He is seeking:

Joe is specifically seeking contemporary American fiction, creative nonfiction, long-form journalism, and nature and travel writing.

How to submit:

Email a brief query and the first 15 pages of your manuscript pasted in the body of your email to In the email subject header, write: Joseph/Title/Genre. You can expect a response in 6 to 8 weeks.

How to Find and Keep a Literary Agent Boot Camp

How do you hook an agent right away, keep them hooked, and make the most of your new publishing relationship? In this Boot Camp, “How to Find and Keep a Literary Agent,” you’ll learn how to get a literary agent’s attention through a great submission, and also how to navigate the process of working successfully with an agent. You’ll also work with an agent online to review and refine your all-important query letter and the first five pages of your novel. Learn more and register.

The post New Literary Agent Alert: Joseph Parsons of Holloway Literary appeared first on

from Writing Editor Blogs –

Wednesday Poetry Prompts: 431

For today’s prompt, write a refresh poem. Last week’s prompt was to write an annoyance poem; so this might be a great time to hit the refresh (or re-set) button. Take a deep breath. Count to 10. Write a poem.


Order the Poet’s Market!

The 2018 Poet’s Market, edited by Robert Lee Brewer, includes hundreds of poetry markets, including listings for poetry publications, publishers, contests, and more! With names, contact information, and submission tips, poets can find the right markets for their poetry and achieve more publication success than ever before.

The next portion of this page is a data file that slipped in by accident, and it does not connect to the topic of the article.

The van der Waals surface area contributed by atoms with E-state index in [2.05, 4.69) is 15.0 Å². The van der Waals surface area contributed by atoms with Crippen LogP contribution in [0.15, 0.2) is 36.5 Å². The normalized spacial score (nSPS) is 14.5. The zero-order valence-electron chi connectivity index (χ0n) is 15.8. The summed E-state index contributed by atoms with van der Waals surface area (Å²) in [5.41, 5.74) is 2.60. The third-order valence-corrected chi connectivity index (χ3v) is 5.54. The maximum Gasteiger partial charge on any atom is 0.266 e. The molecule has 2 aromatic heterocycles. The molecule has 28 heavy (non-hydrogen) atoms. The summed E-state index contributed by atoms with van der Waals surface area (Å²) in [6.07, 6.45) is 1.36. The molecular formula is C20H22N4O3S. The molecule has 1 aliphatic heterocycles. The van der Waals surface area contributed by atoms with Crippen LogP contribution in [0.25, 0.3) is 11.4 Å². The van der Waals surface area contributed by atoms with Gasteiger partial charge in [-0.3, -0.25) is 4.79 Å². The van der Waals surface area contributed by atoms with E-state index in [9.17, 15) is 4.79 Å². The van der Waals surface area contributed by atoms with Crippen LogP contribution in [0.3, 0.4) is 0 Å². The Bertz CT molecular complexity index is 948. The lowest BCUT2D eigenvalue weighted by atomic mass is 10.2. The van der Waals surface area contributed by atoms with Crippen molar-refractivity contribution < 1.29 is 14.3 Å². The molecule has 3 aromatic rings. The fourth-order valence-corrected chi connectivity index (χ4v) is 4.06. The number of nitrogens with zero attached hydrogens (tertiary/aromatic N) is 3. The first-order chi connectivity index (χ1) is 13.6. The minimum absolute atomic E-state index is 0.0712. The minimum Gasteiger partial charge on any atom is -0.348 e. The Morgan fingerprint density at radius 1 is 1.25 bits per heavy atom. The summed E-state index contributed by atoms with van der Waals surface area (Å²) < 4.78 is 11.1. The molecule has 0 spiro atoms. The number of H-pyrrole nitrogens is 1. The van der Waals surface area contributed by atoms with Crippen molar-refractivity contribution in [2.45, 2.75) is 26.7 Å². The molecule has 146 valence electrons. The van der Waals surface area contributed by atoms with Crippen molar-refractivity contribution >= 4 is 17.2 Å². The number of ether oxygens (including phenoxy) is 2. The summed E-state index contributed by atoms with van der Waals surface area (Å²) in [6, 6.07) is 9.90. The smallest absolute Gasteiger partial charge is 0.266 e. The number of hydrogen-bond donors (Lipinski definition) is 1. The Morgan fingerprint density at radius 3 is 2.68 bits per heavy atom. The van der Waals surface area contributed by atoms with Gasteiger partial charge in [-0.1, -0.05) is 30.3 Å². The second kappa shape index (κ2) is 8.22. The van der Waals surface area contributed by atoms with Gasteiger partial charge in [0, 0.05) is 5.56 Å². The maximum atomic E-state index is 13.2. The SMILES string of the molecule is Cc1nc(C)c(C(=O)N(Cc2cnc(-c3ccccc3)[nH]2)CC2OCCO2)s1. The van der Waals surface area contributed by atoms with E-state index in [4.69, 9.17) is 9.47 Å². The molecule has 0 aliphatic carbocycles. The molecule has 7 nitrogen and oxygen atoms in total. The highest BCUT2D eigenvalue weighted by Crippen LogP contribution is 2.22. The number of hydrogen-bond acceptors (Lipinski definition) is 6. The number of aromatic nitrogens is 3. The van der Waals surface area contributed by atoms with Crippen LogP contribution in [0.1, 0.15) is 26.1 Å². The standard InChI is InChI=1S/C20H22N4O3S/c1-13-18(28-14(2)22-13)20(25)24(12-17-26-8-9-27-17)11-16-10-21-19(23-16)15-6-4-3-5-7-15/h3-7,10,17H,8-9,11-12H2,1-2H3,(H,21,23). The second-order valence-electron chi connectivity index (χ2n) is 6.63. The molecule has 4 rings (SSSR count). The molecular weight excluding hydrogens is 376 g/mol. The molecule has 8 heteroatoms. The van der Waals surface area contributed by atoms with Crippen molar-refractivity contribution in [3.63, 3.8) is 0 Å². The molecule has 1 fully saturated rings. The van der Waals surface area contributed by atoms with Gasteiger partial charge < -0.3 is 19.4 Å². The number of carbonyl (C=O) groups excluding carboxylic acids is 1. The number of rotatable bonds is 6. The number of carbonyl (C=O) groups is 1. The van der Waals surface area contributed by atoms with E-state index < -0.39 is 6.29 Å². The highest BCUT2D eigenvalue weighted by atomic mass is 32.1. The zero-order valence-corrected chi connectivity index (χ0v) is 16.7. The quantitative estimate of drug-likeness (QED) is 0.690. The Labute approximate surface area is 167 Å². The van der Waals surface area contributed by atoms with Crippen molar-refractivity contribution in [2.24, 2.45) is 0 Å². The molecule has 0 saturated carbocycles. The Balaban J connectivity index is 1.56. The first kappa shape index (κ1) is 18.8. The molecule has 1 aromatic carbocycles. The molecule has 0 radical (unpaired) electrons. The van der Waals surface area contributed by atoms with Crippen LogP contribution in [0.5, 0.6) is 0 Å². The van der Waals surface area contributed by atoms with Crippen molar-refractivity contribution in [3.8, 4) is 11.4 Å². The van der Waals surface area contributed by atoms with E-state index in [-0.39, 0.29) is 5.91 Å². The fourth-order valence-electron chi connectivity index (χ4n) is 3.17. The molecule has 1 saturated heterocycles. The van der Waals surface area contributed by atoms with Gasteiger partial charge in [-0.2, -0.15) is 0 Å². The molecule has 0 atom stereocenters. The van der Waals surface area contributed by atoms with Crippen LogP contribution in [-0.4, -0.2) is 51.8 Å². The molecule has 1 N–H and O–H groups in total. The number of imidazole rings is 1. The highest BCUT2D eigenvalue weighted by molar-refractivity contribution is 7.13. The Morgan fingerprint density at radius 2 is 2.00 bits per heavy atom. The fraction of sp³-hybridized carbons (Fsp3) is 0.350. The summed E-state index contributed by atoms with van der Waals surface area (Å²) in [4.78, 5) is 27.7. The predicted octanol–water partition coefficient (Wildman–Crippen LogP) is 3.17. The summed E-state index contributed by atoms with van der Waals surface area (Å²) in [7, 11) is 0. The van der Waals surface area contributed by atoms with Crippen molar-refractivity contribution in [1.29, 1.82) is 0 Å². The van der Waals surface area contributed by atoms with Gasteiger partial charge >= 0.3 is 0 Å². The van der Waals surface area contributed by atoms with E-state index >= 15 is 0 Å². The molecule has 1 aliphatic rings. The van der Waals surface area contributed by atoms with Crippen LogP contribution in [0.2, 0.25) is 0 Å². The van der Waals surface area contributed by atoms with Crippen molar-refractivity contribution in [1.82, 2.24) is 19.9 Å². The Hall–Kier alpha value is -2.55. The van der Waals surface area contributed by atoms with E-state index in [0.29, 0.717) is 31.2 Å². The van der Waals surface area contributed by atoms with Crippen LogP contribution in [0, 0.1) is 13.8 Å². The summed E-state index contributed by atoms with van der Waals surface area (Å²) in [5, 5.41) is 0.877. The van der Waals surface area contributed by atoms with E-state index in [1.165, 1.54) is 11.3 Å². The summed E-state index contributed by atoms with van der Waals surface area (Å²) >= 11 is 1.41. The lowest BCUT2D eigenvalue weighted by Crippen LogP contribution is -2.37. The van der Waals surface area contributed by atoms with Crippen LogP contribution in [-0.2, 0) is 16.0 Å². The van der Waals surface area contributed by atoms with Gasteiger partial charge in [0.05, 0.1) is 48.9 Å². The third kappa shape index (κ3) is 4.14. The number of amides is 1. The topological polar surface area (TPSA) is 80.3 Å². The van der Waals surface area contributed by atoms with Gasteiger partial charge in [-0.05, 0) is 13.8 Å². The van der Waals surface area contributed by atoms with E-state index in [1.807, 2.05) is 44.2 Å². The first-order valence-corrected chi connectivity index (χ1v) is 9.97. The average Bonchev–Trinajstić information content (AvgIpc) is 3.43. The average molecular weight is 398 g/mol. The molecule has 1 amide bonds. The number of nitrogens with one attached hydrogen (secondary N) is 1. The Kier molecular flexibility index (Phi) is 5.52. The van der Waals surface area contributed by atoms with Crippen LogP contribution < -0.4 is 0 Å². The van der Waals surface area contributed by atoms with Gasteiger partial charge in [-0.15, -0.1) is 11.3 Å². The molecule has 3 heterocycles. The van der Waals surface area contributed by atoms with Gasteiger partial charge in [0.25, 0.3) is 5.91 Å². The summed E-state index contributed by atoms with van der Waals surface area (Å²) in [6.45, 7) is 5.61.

In addition to the listings, there are articles on the craft, business, and promotion of poetry–so that poets can learn the ins and outs of writing poetry and seeking publication. Plus, it includes a one-year subscription to the poetry-related information on All in all, it’s the best resource for poets looking to secure publication.

Click to continue.


Here’s my attempt at a Refresh Poem:

“& when the power returns”

think about those frantic moments
when the power went out & laugh
because it was never that bad
& turn everything back on & bask
in the glow & hum of electricity


Robert Lee Brewer is Senior Content Editor of the Writer’s Digest Writing Community and author of Solving the World’s Problems (Press 53). He actually finds time away from electricity very refreshing.

Follow him on Twitter @RobertLeeBrewer.


Find more poetic posts here:

The post Wednesday Poetry Prompts: 431 appeared first on

from Writing Editor Blogs –

Why I Write Poetry: Candace Kubinec

In 2017, I started a “Why I Write Poetry” series of guest posts. I’ve already received so many, and I hope they keep coming in (details on how to contribute below). Today’s “Why I Write Poetry” post comes from Candace Kubinec, who writes, “I was a dreamer, not a writer.”

Candace writes and dreams from a comfy chair in Western Pennsylvania. Oh, she has had a few poems and short stories published here and there, but the joy, for her, is in the writing.